So how about a website at the above address?

The problem is that lots of old math papers aren’t online, and that we cumulatively spend too much time tracking them down, and making our own individual copies of these. Happily, many people now scan them, producing PDFs, once they’ve finally got their hands on a copy. The solution to the problem then, is perhaps a really simple website, giving people a way of sharing these PDFs.

Clearly, it would take a while (and many contributed photocopies) before this became a really useful resource, and its unclear that there’d be sufficient enthusiasm early on. Below, I have some suggestions for an initial implementation, which it seems wouldn’t be much effort to get going.

Version 0 of such a system would just have 2 pages: a form, in which you could enter

  • Title
  • Author
  • a URL to the PDF of the paper

and a list of all the papers submitted so far.

This itself could conceivably work. But there are lots of ways it could be made much more useful.

First and foremost, many people find it difficult, or don’t know how to, host a file on a webserver, and an alternative to providing a URL should simply be a file upload form, with oldmathpapers.org providing the hosting.

After that, it would be great to collect, and provide, better metadata for each paper. No will want to have to enter the bibliographic data by hand (and remember, this is completely useless if we can’t convince people to voluntarily contribute papers, so it had better be extremely easy). Perhaps the solution is to ask people to enter the mathscinet identifier, which is fairly easy to determine, and also fairly easy for a script to automatically convert into full metadata. It probably wouldn’t hurt to ask people for their email address as they submit papers (no need to display this, but it might help for tracking down problems).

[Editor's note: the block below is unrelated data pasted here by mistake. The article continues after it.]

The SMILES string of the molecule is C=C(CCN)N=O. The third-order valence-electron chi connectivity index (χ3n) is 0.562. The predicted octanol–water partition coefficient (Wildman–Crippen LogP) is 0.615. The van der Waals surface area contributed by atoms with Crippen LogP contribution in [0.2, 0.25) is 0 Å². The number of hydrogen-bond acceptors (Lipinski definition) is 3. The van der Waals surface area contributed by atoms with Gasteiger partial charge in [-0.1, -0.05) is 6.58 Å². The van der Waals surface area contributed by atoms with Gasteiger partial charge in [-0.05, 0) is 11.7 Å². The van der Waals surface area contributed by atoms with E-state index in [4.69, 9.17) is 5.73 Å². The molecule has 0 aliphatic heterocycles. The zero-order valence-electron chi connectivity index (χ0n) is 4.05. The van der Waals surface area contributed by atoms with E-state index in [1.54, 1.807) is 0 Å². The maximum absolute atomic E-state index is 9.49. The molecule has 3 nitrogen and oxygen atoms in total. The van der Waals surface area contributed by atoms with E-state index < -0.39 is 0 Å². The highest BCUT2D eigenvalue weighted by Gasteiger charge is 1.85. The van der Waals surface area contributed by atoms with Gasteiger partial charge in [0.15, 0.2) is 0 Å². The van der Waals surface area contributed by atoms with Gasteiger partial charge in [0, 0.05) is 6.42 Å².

Both people I’ve mentioned this to so far (Ben and Sammy Black, from Eugene), have asked about copyright issues. Clearly, they exist. First of all, with no money involved, there’s not much danger of serious trouble. Secondly, a nasty letter is only going to turn up after the service has become useful — at which point you might just want to publish the letter in the Bulletin, and see what happens. By this stage, we might just have the publishers over the barrel anyway, and the right strategy at this point might be to start picking fights.

For now, though, I’m not that interested in the copyright side of things, although this is being addressed in the comments below. I’d really like to know

  • Do you have PDFs of papers which you’d be interested in submitting? (I know I have plenty; 20-30 perhaps).
  • What can we do to make this as easy as possible for everyone involved — submitters, searchers, and authors?

9 thoughts on “oldmathpapers.org

  1. I think it’s important to put some thought into how to structure this so that you don’t piss off the authors. Presumably most people would be happy to have their old articles up somewhere, but they just can’t be bothered to deal with it themselves. But there’s definitely the occasional person who would be weird about it.